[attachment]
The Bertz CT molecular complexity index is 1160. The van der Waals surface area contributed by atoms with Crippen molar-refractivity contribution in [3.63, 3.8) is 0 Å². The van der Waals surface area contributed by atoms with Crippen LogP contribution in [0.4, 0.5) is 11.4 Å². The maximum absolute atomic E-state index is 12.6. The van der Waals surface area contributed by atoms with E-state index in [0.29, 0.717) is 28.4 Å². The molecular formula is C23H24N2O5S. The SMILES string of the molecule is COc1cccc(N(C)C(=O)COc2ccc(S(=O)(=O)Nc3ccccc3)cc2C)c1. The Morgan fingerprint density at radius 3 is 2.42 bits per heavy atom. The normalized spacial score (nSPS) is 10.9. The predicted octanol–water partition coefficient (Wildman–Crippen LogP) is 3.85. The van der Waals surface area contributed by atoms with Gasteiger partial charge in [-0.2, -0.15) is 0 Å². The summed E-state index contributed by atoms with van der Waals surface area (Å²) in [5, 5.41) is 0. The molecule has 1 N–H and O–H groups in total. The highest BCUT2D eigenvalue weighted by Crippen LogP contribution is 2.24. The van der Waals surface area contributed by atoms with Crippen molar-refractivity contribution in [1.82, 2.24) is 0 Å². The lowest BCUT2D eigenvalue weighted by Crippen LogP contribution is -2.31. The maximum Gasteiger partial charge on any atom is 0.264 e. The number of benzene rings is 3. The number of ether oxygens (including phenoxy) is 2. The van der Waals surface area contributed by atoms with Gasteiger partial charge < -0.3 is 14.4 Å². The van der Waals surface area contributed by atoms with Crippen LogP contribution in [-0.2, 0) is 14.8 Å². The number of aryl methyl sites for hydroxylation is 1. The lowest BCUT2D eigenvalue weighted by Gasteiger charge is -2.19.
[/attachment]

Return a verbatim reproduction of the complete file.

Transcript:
The Bertz CT molecular complexity index is 1160. The van der Waals surface area contributed by atoms with Crippen molar-refractivity contribution in [3.63, 3.8) is 0 Å². The van der Waals surface area contributed by atoms with Crippen LogP contribution in [0.4, 0.5) is 11.4 Å². The maximum absolute atomic E-state index is 12.6. The van der Waals surface area contributed by atoms with E-state index in [0.29, 0.717) is 28.4 Å². The molecular formula is C23H24N2O5S. The SMILES string of the molecule is COc1cccc(N(C)C(=O)COc2ccc(S(=O)(=O)Nc3ccccc3)cc2C)c1. The Morgan fingerprint density at radius 3 is 2.42 bits per heavy atom. The normalized spacial score (nSPS) is 10.9. The predicted octanol–water partition coefficient (Wildman–Crippen LogP) is 3.85. The van der Waals surface area contributed by atoms with Gasteiger partial charge in [-0.2, -0.15) is 0 Å². The summed E-state index contributed by atoms with van der Waals surface area (Å²) in [5, 5.41) is 0. The molecule has 1 N–H and O–H groups in total. The highest BCUT2D eigenvalue weighted by Crippen LogP contribution is 2.24. The van der Waals surface area contributed by atoms with Crippen molar-refractivity contribution in [1.82, 2.24) is 0 Å². The lowest BCUT2D eigenvalue weighted by Crippen LogP contribution is -2.31. The maximum Gasteiger partial charge on any atom is 0.264 e. The number of benzene rings is 3. The number of ether oxygens (including phenoxy) is 2. The van der Waals surface area contributed by atoms with Gasteiger partial charge < -0.3 is 14.4 Å². The van der Waals surface area contributed by atoms with Crippen LogP contribution in [-0.2, 0) is 14.8 Å². The number of aryl methyl sites for hydroxylation is 1. The lowest BCUT2D eigenvalue weighted by Gasteiger charge is -2.19.